‘Fine ministers who flout lobbying rules’: Anti-sleaze watchdog wants to hit MPs in the pocket if they breach conduct standards
- The Committee on Standards in Public Life called for sleaze to be punished
- A report has called for breaches of lobbying rules to be met with fines by ACOBA
- Former PM David Cameron would have been fined under the recommendations
Former ministers should be hit in the pocket if they break lobbying rules, Whitehall’s anti-sleaze watchdog has recommended.
A report by the Committee on Standards in Public Life today calls for an overhaul of conduct systems in the wake of the Greensill scandal.
Former prime minister David Cameron escaped punishment despite privately lobbying ministers in efforts to secure access to an emergency coronavirus loan scheme for Greensill Capital before its collapse.
He did not face retribution – but he would under the recommended changes.
Under the current rules, the Advisory Committee on Business Appointments bans former ministers or civil servants from lobbying government for two years.
ACOBA found Tory MP Owen Paterson guilty of breaching lobbying rules last week and suspended him for 30 days
But it cannot force them to accept this, nor sanction those who ignore its ruling.
For current ministers, the prime minister decides whether members of the government should be investigated for breaching the ministerial code, as well as whether they should resign.
But the chairman of the Committee on Standards in Public Life, Lord Evans of Weardale, said the system is ‘no longer satisfactory’.
He has called for the Government to be given a more ‘thorough and rigorous compliance function’.
It comes as the Government faces calls to overhaul Parliament’s anti-sleaze watchdog itself after it found Tory MP Owen Paterson guilty of breaching lobbying rules.
The former environment minister is facing a 30-day suspension from the Commons and could lose his seat.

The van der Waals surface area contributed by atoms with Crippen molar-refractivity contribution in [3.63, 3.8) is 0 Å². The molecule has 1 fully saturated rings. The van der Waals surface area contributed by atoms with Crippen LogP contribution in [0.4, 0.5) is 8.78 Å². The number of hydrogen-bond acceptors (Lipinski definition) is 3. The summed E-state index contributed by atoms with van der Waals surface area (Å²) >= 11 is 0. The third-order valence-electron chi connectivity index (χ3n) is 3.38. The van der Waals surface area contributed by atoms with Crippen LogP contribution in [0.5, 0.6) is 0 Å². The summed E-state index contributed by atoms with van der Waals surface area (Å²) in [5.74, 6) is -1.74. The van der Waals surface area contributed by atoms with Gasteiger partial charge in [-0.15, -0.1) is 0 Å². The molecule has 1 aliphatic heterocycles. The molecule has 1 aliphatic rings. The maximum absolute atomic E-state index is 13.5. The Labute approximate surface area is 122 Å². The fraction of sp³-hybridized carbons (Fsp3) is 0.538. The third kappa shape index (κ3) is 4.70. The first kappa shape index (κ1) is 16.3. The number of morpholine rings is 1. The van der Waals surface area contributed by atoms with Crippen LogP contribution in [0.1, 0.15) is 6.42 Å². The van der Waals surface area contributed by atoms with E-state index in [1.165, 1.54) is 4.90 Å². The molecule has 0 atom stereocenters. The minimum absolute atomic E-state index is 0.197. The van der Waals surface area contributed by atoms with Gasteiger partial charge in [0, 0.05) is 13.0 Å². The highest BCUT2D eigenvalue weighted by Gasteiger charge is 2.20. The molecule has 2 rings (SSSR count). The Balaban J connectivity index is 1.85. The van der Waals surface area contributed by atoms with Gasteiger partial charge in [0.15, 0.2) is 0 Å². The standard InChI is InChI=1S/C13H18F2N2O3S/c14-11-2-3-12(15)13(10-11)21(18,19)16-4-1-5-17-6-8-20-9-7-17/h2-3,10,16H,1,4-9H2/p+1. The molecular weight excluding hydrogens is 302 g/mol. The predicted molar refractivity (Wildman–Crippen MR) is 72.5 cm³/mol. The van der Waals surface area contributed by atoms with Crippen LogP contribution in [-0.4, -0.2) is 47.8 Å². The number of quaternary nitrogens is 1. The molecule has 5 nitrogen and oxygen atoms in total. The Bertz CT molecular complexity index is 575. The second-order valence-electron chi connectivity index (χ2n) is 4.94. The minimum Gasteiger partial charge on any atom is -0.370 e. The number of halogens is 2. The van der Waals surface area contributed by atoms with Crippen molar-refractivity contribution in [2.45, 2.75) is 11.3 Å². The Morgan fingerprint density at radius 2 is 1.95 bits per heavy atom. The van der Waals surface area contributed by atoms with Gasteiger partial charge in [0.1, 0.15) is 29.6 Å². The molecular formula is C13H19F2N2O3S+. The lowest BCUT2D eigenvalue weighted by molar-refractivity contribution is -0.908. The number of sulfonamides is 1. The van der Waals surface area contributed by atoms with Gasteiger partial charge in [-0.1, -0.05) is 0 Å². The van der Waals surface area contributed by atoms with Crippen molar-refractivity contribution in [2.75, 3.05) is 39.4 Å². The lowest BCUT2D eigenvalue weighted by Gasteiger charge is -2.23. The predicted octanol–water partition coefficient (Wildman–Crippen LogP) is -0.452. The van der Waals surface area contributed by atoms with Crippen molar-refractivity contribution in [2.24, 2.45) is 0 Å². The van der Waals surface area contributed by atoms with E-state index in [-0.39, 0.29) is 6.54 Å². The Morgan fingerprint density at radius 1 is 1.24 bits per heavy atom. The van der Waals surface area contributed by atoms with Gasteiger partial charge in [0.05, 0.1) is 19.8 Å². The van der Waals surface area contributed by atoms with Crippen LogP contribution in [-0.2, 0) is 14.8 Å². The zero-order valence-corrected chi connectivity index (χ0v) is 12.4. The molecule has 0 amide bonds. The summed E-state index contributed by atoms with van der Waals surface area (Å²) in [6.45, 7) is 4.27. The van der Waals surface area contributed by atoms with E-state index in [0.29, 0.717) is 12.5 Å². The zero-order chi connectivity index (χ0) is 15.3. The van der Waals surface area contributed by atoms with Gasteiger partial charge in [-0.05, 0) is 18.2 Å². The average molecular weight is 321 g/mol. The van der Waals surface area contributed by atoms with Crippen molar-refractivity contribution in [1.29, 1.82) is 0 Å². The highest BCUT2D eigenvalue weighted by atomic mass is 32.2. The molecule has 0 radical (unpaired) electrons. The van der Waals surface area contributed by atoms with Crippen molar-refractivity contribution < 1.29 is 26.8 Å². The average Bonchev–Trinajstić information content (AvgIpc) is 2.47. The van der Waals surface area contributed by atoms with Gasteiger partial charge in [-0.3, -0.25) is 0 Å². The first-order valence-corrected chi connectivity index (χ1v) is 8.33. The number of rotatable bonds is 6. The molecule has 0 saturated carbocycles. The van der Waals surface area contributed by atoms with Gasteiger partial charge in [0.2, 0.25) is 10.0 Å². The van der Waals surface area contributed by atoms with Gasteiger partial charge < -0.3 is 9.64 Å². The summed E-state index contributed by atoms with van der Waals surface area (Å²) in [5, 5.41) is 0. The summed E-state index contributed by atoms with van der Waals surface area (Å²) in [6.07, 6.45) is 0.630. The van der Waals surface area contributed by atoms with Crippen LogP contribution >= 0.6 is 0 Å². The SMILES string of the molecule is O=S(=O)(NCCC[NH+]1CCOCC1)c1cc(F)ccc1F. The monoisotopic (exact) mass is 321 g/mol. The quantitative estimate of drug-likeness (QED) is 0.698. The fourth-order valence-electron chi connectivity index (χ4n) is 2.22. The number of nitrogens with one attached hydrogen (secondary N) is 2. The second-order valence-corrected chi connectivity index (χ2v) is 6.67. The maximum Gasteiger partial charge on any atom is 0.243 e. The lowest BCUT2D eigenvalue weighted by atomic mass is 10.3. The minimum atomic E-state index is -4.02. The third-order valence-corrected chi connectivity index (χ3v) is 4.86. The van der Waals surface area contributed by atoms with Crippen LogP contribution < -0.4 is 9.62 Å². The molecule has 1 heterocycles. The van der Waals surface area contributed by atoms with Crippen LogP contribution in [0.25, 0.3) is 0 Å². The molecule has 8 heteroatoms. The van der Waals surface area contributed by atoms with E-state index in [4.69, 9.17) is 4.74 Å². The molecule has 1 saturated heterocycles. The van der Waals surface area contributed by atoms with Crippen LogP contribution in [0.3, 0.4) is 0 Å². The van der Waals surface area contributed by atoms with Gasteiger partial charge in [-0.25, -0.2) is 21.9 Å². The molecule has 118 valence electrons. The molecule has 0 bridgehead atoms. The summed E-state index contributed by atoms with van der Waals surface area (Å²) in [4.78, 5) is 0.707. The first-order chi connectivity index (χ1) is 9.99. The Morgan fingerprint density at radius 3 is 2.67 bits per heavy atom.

The report comes after former Prime Minister David Cameron escaped punishment for lobbying on behalf of Greensill Capital to secure a coronavirus rescue loan
Mr Paterson has maintained his innocence and claimed the ‘biased’ way the inquiry was carried out was a major factor in the suicide of his wife Rose last year.
Allies of Mr Paterson could table an amendment to a motion on Wednesday to reduce his suspension.
The report states that politicians who breach the ministerial code should face a range of sanctions including apologies, fines and resignations.
And it said there should be a five-year ban on ex-ministers and officials who had a particularly senior role working for lobbying firms.
The change would allow the prime minister’s ethics adviser and other watchdogs to dock part of the pensions and severance pay of former ministers and top civil servants if they are found to be in breach of the rules.
The report also found that the public believe that politicians are ‘not held to account for poor ethical standards’.
Former prime minister Sir John Major, who set up the standards committee after his premiership was rocked by sleaze scandals, has backed the recommendations. Labour has also supported them.
A Government source last night said Commons Leader Jacob Rees-Mogg understood the arguments made for reform.